If economics is about the allocation of resources, then what is the most precious resource in our new information economy? Certainly not information, for we are drowning in it. No, what we are short of is the attention to make sense of that If economics is about the allocation of resources, then what is the most precious resource in our new information economy? Certainly not information, for we are drowning in it. No, what we are short of is the attention to make sense of that information.
With all the verve and erudition that have established his earlier books as classics, Richard A. Lanham here traces our epochal move from an economy of things and objects to an economy of attention. According to Lanham, the central commodity in our new age of information is not stuff but style, for style is what competes for our attention amidst the din and deluge of new media. In such a world, intellectual property will become more central to the economy than real property, while the arts and letters will grow to be more crucial than engineering, the physical sciences, and indeed economics as conventionally practiced. The new attention economy, therefore, will anoint a new set of moguls in the business world—not the CEOs or fund managers of yesteryear, but new masters of attention with a grounding in the humanities and liberal arts.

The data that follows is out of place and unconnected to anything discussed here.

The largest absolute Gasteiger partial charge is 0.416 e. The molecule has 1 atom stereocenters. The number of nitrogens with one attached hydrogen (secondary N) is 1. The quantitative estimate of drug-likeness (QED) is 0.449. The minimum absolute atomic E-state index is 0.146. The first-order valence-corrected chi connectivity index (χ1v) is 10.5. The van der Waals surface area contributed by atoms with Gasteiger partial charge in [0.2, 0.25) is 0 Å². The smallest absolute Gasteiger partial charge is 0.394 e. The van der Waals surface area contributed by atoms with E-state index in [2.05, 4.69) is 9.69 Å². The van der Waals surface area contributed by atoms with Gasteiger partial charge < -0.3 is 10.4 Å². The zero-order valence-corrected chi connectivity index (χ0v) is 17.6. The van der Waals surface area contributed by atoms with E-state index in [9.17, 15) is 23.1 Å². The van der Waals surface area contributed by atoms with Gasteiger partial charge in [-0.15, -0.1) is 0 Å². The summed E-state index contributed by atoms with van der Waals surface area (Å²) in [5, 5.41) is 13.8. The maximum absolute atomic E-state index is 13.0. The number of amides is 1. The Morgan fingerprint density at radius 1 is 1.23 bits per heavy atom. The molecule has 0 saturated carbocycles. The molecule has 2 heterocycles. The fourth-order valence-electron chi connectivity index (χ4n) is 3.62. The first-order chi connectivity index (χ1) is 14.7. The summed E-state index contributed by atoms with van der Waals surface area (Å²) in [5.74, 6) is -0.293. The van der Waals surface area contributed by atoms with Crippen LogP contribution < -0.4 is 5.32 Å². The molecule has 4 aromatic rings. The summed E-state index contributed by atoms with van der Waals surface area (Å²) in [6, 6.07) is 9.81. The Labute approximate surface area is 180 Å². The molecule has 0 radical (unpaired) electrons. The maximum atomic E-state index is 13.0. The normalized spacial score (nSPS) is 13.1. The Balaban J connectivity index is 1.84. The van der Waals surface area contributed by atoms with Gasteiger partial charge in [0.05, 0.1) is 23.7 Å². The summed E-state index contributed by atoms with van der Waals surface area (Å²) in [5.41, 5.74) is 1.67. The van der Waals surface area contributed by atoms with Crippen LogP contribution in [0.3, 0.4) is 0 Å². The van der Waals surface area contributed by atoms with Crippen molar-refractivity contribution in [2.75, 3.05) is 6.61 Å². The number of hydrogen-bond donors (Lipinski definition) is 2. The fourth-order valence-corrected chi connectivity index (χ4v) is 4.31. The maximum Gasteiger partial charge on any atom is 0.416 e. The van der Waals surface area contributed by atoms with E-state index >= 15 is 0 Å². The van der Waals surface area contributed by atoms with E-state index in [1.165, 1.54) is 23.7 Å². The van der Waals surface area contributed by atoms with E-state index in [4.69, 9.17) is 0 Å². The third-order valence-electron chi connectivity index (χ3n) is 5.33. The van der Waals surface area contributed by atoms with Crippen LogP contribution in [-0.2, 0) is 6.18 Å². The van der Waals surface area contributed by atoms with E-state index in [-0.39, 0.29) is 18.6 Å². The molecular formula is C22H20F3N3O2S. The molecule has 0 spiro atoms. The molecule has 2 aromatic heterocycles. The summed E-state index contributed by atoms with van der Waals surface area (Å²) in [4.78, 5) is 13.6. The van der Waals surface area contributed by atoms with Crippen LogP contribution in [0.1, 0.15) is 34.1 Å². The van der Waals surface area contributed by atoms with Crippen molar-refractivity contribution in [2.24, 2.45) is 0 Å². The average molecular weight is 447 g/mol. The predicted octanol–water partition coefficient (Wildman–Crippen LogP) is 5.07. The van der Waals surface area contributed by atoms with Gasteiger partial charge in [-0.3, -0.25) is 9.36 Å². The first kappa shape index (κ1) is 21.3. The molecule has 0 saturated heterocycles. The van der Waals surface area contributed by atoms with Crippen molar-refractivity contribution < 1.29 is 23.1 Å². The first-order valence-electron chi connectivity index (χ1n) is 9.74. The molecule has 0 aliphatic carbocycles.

“I personally find this head-smackingly insightful. Of course! Money may make the world go ‘round, but it’s attention that we increasingly sell, hoard, compete for and fuss over. . . . The real news is that just about all of us—whether we participate in the market as producers or consumers—live increasingly in the attention economy as well.”—Andrew Cassel, Philadelphia Inquirer...Continua Nascondi